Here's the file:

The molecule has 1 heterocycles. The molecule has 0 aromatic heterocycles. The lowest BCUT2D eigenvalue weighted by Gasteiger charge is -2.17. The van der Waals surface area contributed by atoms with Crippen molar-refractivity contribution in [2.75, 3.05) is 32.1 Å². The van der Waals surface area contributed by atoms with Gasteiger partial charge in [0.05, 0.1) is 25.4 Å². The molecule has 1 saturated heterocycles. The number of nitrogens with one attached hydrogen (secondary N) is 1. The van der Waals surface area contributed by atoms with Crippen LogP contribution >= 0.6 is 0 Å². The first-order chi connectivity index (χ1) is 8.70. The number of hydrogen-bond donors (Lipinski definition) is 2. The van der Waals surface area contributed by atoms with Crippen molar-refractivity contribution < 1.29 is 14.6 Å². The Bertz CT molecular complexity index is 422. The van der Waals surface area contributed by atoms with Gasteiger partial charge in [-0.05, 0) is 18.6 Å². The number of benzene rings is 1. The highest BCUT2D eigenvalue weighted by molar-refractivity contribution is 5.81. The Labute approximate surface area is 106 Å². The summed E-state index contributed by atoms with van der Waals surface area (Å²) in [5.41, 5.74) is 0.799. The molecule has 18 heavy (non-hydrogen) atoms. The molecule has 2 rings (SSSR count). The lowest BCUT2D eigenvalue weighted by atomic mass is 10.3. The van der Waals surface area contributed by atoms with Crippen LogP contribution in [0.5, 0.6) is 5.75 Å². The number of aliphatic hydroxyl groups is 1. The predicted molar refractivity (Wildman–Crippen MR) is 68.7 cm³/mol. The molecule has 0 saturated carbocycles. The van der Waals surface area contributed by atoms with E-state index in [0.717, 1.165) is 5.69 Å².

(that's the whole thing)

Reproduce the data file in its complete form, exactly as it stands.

The molecule has 1 heterocycles. The molecule has 0 aromatic heterocycles. The lowest BCUT2D eigenvalue weighted by Gasteiger charge is -2.17. The van der Waals surface area contributed by atoms with Crippen molar-refractivity contribution in [2.75, 3.05) is 32.1 Å². The van der Waals surface area contributed by atoms with Gasteiger partial charge in [0.05, 0.1) is 25.4 Å². The molecule has 1 saturated heterocycles. The number of nitrogens with one attached hydrogen (secondary N) is 1. The van der Waals surface area contributed by atoms with Crippen LogP contribution >= 0.6 is 0 Å². The first-order chi connectivity index (χ1) is 8.70. The number of hydrogen-bond donors (Lipinski definition) is 2. The van der Waals surface area contributed by atoms with Crippen molar-refractivity contribution < 1.29 is 14.6 Å². The Bertz CT molecular complexity index is 422. The van der Waals surface area contributed by atoms with Gasteiger partial charge in [-0.05, 0) is 18.6 Å². The number of benzene rings is 1. The highest BCUT2D eigenvalue weighted by molar-refractivity contribution is 5.81. The Labute approximate surface area is 106 Å². The summed E-state index contributed by atoms with van der Waals surface area (Å²) in [5.41, 5.74) is 0.799. The molecule has 18 heavy (non-hydrogen) atoms. The molecule has 2 rings (SSSR count). The lowest BCUT2D eigenvalue weighted by atomic mass is 10.3. The van der Waals surface area contributed by atoms with Crippen LogP contribution in [0.5, 0.6) is 5.75 Å². The number of aliphatic hydroxyl groups is 1. The predicted molar refractivity (Wildman–Crippen MR) is 68.7 cm³/mol. The molecule has 0 saturated carbocycles. The van der Waals surface area contributed by atoms with E-state index in [0.717, 1.165) is 5.69 Å².